Probably the most common question I get asked -- other than "Is Moneymaker your real name?" -- is "What does it take to become a poker pro?"
In some ways it's an easy question to answer. What does it take to be classified as a poker pro? Quit your job. Then you're a pro! But in all honesty, the decision to become a pro is much more complicated than that. Or at least it should be.
It's been a long time and some might not remember, but after I won the 2003 WSOP Main Event, I didn't go pro right away. I actually went back to work for eight months, in part because I wasn't sure yet I really wanted to be a poker pro.
There is a lot to consider before making the step to become a poker pro. First and foremost, if you really want to try to make a living at playing poker, you have to love the game. It has to be something you are passionate about, so much so that you're reasonably sure you'll still love poker for many years to come.
Poker can be fun for you, and you can be good at it and decide it's something you want to do a lot of. But when you turn pro and poker becomes a full-time job, what once was just fun turns into work, and with work comes lots of responsibilities.
Be Prepared to Study
The game has gotten tougher over the years, and since really only the top 5% or so of players can make a living at poker, that means sustaining yourself as a pro is going to require a lot of study.
People who were good players in 2005 or 2006 aren't necessarily still good in 2013, especially those who haven't been working on their games during the interim. You have to realize there is a lot of work involved with evaluating your stats, discovering your leaks, and keeping up with the game in addition to actually playing.
Even the best players in the world are always talking with others about their games in an effort to improve and keep up. So if you are considering going pro, having a strong peer group you can talk to and bounce ideas off of is important. And being ready to accept that you're going to have to do a lot of work away from the tables is essential, too.
Be Prepared for a Lifestyle Change
If you're young and single, living the life of a poker pro is something you can probably manage. But if you think down the road you'd like to settle down and get married and have a family, you'll have to anticipate the life you've chosen may not fit well with that later goal.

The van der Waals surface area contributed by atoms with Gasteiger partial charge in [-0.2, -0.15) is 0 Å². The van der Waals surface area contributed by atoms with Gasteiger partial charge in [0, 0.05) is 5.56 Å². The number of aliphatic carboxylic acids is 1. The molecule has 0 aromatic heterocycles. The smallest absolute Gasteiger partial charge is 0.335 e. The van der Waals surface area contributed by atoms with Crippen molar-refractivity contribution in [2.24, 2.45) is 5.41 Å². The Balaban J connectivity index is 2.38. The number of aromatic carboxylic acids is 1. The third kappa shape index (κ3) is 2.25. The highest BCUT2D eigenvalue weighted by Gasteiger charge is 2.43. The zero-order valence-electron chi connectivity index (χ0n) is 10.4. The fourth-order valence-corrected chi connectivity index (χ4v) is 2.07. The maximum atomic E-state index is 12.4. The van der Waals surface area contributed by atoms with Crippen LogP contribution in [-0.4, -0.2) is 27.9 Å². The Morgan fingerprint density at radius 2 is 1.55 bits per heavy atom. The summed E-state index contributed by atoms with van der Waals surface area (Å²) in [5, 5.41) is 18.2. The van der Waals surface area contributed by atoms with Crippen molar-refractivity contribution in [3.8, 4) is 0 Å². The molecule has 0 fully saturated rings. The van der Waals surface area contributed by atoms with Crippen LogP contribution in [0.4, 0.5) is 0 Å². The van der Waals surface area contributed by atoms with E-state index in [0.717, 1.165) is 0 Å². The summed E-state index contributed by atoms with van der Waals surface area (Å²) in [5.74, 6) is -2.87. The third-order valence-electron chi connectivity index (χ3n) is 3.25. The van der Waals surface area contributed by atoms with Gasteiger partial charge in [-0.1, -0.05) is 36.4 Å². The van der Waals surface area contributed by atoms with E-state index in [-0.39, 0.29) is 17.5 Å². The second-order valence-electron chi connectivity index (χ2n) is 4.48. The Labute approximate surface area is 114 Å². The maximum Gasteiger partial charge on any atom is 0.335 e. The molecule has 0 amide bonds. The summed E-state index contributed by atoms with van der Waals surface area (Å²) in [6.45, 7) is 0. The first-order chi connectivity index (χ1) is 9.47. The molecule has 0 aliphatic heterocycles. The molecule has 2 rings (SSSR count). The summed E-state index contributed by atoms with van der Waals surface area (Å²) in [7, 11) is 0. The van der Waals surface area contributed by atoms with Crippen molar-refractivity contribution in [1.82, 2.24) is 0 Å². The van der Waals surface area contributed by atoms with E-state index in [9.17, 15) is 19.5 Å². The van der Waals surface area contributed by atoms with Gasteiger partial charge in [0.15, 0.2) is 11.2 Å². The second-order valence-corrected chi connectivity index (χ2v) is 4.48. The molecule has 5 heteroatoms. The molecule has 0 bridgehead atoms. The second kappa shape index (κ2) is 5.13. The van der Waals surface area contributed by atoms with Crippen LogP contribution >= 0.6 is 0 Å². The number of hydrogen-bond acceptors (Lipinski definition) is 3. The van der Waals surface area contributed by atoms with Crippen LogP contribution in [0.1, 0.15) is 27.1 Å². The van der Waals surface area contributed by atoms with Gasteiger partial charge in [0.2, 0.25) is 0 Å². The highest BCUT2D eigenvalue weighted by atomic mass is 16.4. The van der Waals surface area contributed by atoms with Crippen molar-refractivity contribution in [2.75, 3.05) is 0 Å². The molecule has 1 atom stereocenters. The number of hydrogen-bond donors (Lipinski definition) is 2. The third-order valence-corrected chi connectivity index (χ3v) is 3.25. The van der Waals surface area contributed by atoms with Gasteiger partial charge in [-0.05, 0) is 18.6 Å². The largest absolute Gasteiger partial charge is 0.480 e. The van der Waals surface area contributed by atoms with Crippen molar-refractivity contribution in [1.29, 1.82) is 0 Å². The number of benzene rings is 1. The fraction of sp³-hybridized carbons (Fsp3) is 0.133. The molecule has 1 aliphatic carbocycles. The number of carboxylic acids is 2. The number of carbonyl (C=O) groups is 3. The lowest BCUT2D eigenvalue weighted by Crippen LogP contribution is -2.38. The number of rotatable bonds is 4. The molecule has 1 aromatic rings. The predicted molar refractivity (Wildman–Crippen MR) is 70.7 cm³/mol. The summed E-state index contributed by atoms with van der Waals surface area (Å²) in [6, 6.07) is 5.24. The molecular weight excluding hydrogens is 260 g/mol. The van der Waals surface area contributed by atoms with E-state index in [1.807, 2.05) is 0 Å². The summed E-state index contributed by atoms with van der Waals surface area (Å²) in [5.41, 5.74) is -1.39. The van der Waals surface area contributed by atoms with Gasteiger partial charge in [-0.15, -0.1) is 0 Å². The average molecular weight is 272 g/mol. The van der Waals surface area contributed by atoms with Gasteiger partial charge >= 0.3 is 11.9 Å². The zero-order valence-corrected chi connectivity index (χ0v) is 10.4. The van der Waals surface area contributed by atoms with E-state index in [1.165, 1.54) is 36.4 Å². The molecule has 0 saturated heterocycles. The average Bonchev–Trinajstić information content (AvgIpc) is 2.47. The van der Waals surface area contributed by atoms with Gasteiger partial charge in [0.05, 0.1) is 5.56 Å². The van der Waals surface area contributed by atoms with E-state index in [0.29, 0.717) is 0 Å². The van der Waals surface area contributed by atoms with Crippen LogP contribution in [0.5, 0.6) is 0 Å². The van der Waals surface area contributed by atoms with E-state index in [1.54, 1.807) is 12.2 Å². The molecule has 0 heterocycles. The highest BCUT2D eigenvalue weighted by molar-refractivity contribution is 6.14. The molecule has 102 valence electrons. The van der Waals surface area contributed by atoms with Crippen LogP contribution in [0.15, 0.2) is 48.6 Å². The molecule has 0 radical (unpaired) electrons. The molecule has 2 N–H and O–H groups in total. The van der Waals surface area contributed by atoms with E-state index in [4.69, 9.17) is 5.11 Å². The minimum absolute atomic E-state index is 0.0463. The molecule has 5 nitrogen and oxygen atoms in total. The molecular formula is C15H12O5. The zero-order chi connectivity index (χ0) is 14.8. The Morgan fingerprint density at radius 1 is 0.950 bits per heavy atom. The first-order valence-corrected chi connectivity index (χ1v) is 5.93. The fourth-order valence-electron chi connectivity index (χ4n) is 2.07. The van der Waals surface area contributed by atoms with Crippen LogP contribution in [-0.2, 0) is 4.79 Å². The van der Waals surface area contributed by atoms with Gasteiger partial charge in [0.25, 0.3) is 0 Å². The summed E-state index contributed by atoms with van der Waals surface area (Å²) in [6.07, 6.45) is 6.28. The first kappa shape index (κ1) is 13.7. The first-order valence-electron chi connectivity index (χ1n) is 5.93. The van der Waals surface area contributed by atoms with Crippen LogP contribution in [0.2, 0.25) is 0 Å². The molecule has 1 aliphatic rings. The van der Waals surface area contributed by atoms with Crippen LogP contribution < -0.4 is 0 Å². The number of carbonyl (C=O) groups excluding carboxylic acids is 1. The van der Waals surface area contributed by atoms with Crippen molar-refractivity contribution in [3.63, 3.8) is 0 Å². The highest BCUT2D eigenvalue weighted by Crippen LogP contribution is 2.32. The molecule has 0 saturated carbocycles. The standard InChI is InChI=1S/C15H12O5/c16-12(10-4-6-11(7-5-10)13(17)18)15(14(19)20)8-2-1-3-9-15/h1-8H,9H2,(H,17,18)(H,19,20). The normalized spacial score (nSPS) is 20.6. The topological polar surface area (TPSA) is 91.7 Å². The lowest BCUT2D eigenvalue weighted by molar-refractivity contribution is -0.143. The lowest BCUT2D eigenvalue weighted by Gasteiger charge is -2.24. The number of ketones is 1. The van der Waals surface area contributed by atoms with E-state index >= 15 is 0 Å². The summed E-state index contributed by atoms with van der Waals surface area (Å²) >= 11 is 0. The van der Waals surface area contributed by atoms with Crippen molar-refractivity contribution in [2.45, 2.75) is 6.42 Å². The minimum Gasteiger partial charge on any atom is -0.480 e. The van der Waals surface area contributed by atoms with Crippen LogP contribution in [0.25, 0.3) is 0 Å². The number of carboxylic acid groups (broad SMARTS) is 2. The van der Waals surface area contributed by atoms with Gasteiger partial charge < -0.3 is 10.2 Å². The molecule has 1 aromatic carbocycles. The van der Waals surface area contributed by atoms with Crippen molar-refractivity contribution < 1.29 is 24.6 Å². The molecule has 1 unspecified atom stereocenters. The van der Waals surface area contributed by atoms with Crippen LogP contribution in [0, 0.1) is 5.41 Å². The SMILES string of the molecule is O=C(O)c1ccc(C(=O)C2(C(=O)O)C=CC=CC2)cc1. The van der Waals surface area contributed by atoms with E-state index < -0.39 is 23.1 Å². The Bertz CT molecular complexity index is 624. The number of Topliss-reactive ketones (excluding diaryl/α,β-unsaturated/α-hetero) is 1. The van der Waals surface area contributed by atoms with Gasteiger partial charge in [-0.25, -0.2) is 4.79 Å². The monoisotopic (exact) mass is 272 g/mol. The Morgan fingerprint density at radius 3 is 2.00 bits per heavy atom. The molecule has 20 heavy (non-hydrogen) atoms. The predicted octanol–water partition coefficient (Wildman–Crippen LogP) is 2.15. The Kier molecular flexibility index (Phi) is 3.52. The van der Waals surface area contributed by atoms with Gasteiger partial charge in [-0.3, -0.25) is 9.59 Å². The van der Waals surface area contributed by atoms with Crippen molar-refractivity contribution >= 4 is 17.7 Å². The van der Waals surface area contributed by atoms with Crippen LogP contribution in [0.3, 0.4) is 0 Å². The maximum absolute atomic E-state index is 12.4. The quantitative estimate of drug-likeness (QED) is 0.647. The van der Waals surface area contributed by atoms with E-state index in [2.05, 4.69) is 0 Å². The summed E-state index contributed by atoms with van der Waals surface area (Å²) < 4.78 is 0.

The lifestyle of a poker pro -- with late hours, travel, and the financial ups and downs -- doesn't lend itself well to having a family. I've been very fortunate thanks to my WSOP success in that I've been able for the most part to play when I want to. But most poker pros don't have that option, and thus being a pro and having a family can be especially difficult to achieve.
Be Prepared to Consider Poker a Business
Also, when you become a poker pro you obviously have to consider how you are going to cover health costs, pay taxes, and handle everything else as you would any freelance-type business.
Additionally, keep in mind that when you become a full-time pro, you aren't really going to be building your resume for most other jobs during the years you are playing. If five or ten years down the road you realize poker isn't for you, you need to realize that your resume will have a huge hole in it during those years. You can't really put "poker player" on a resume -- in fact, to a lot of people you might as well have been at home playing video games!
For a lot of people deciding to go pro, they're thinking about right now, not 10 years from now. The future really isn't part of their decision. But it really needs to be.
If you love poker at age 21, before you decide to become a pro, you should think about how sure you are that you'll still love poker at age 31.
And as you think about just how passionate you are about the game, consider also whether or not you are passionate enough to put in the hours of study, to accept the lifestyle change you're taking on, and whether or not the game will remain fun for you when you start considering poker a business.
Being a poker pro is great, but it's a lot of work. You have to love the game, but with that you have to be prepared to meet a lot of challenges, too.
Chris Moneymaker is the 2003 WSOP champion and a member of Team PokerStars Pro